Cocoa farmers in Agona East District and Agona West Municipal District in the Central Region have called for support to boost cocoa production.
The farmers who complained that their operations are constrained by their inability to purchase needed inputs, say they want the government to make available inputs such as fertiliser, spraying machines and other agro-chemicals at subsidised prices.
About two years ago, in a bid to boost cocoa production, they said the government through COCOBOD supported them with a number of inputs including chemicals for enhancing pollination and cherrelle development, under the Hand Pollination Programme.
The programme involves an artificial process where the pollen is taken from the flower on the same tree or nearby ones and attached to or dropped on the stigma leading to cross-pollination. This allows many flowers to be pollinated in a day, resulting in massive fertilisation and cherrelle development.
This led to bumper cocoa harvest on farms selected for the Hand Pollination Programme in the Central Region that year.
The farmers, however, said since then, the programme have been discontinued and that they are unable to purchase the chemical, Banzai, because it is expensive.
“We want the government to increase the support they are giving us because most of us do not have the money to buy quality inputs and as a farmer, if you do not get the right inputs you need, it affects production,” said Kwabena Affedzi, Chairman of Nyakrom Cocoa Farmers Association, in the Agona West Municipal District.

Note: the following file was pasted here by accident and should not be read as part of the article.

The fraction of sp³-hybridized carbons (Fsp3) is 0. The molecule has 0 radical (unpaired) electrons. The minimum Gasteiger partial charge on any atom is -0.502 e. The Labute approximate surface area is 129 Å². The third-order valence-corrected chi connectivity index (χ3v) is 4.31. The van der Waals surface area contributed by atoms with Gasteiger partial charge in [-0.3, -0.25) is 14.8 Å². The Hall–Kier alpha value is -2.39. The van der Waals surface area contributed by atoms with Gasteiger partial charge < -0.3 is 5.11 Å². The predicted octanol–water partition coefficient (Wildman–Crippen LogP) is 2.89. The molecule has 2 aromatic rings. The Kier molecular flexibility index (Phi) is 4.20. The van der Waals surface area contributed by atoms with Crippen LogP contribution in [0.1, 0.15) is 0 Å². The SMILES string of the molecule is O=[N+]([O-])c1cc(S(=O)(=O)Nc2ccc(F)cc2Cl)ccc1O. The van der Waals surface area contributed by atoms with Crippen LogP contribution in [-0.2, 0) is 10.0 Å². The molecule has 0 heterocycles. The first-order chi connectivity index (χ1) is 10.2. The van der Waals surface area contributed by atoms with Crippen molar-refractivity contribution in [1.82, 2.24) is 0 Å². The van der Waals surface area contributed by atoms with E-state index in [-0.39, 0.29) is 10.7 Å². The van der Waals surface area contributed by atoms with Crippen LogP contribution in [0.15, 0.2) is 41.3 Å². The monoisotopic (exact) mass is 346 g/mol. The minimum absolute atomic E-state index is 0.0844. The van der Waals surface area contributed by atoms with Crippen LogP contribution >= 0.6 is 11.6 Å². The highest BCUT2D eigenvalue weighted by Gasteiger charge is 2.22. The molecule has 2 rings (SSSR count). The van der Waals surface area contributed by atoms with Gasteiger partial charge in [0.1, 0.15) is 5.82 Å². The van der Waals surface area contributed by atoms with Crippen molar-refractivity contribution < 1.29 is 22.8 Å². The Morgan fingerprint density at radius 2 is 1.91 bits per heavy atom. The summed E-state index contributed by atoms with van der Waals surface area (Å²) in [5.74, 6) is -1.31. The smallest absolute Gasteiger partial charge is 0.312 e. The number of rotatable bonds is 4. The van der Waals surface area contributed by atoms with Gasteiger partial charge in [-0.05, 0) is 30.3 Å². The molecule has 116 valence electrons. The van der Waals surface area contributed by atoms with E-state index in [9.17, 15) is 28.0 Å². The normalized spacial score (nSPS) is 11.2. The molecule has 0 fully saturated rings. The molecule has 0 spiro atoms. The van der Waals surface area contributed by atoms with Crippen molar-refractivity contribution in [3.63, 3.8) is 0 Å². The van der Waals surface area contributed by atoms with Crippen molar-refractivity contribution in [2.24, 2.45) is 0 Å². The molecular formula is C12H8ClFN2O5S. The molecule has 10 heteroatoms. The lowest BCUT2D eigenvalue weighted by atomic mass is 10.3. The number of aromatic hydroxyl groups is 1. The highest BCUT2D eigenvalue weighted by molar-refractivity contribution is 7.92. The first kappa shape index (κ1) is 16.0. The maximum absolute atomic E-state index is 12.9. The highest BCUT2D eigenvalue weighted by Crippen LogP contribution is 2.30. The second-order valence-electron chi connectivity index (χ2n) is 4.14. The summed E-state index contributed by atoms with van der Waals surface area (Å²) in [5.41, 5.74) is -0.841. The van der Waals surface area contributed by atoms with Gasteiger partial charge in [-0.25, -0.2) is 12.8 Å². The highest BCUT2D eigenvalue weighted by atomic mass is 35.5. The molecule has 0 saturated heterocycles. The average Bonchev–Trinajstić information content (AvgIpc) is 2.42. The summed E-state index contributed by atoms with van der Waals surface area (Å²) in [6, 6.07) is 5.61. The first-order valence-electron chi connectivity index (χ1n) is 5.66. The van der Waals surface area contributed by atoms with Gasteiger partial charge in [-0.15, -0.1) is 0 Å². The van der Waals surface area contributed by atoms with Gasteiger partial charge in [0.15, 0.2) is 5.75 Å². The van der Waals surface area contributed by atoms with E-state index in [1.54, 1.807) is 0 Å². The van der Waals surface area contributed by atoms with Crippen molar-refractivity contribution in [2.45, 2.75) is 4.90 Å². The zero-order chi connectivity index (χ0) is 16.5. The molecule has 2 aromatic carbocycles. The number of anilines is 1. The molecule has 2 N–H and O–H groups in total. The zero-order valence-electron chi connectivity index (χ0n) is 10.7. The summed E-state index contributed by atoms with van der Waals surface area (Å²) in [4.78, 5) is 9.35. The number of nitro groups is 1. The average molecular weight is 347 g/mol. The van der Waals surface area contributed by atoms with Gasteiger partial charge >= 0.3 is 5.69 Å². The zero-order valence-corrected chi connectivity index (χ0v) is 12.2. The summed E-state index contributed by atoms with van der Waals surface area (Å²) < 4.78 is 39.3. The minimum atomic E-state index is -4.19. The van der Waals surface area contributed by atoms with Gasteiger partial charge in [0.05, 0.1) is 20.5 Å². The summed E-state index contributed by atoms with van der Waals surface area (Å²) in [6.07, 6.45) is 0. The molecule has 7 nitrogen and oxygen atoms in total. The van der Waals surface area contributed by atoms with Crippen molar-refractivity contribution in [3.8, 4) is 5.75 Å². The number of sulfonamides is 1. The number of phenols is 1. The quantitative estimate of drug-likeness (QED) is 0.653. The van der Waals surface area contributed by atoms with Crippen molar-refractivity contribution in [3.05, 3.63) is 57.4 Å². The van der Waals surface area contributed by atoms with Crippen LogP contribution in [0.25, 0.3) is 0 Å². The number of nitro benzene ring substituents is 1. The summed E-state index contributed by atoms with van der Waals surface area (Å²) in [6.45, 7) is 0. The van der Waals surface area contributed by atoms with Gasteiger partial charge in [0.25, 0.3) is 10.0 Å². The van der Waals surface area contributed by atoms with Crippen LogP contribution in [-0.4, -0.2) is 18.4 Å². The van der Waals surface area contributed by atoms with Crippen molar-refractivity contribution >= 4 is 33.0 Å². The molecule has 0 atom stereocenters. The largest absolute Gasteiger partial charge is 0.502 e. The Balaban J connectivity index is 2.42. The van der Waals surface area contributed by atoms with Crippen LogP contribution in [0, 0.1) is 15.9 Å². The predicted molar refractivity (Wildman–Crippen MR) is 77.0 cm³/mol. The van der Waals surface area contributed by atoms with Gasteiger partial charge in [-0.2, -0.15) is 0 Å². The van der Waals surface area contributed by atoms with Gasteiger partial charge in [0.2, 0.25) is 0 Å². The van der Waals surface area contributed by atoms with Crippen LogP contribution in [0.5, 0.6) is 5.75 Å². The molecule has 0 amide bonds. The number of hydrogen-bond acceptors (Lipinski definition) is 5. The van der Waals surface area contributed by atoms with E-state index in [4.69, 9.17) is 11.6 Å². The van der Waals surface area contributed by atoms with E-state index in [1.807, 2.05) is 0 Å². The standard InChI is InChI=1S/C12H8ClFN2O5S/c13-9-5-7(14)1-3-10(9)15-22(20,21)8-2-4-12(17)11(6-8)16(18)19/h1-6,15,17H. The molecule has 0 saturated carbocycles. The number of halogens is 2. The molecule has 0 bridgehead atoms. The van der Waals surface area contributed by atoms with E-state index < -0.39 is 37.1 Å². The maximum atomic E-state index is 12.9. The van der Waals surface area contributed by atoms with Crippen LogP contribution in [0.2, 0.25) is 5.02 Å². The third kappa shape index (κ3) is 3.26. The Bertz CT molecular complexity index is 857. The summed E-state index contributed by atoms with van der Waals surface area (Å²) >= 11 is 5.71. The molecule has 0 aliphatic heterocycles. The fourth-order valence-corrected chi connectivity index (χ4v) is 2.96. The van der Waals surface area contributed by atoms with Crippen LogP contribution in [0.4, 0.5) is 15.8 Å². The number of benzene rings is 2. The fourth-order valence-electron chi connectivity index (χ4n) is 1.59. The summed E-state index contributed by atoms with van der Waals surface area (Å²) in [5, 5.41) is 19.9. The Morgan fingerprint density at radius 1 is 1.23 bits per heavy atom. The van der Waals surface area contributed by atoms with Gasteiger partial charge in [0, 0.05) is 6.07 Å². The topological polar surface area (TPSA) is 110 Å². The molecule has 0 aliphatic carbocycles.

Mr. Affedzi who benefitted from the Hand Pollination Programme, added that authorities should also work with the suppliers of Banzai, Callighana, to make it available to farmers at cheaper price.
“The Banzai that COCOBOD gave us two years ago was very helpful; we harvested all year round and even in the lean season, we had something to harvest, so my plea is that the government should support us with more of such inputs.”
Another farmer, Isaac Kofi Aidoo, who runs a seven-acre cocoa farm at Agona Nyamedam, wants COCOBOD to increase support under the Hand Pollination Programme.
He said after implementing the programme on a small section of his farm, he saw massive improvement on that section and therefore, wants it maintained.
“Since the trial in 2017, I have been using Banzai but because it is a little bit expensive, I am not able to buy the required quantity. So, I would plead with COCOBOD to subsidise it for us to be able to buy.
“Aside that, we also need support to be able to control pests on our farms,” he added.
According to him, the Agona area has the right climate for cocoa production and could become a major cocoa production hub in the country, if given the needed support.
A number of farmers in the Agona East District and Agona West Municipal District, including Yaw Amoakwa Boadu, from Agona Kuntanase, alluded to the positive impact of Barzai on cocoa production.
“A few years ago, I bought Banzai at a subsided price and after applying it on my farm, I noticed massive improvement in the size and quantity of cocoa I have harvested that year.”
“Typically,” he said, “I would harvest about three bags but after using Banzai, I was able to get seven bags that season on the same farm. But since then, I have being looking for where I can get some to buy but to no avail, so if the government can help with such inputs, it will go a long way to boost cocoa production in the country.”
As climate change takes effect on farming, especially cocoa which is one of the country’s major foreign exchange earner, it is expected government would explore innovative ways to sustain the sector.
Already, cocoa farmers have complained about low yields and its attendant effects on farmers income.
Therefore, artificial processes of enhancing production like the hand pollination project which uses chemicals such as Banzai to enhance flowering, prevent flowers from falling and stimulate pod strength against external stress, are seen as the way forward.
Natural pollination, coupled with hand pollination or artificial pollination, have been known to boost crop production, and in the case of cocoa, doubling farmers’ yield.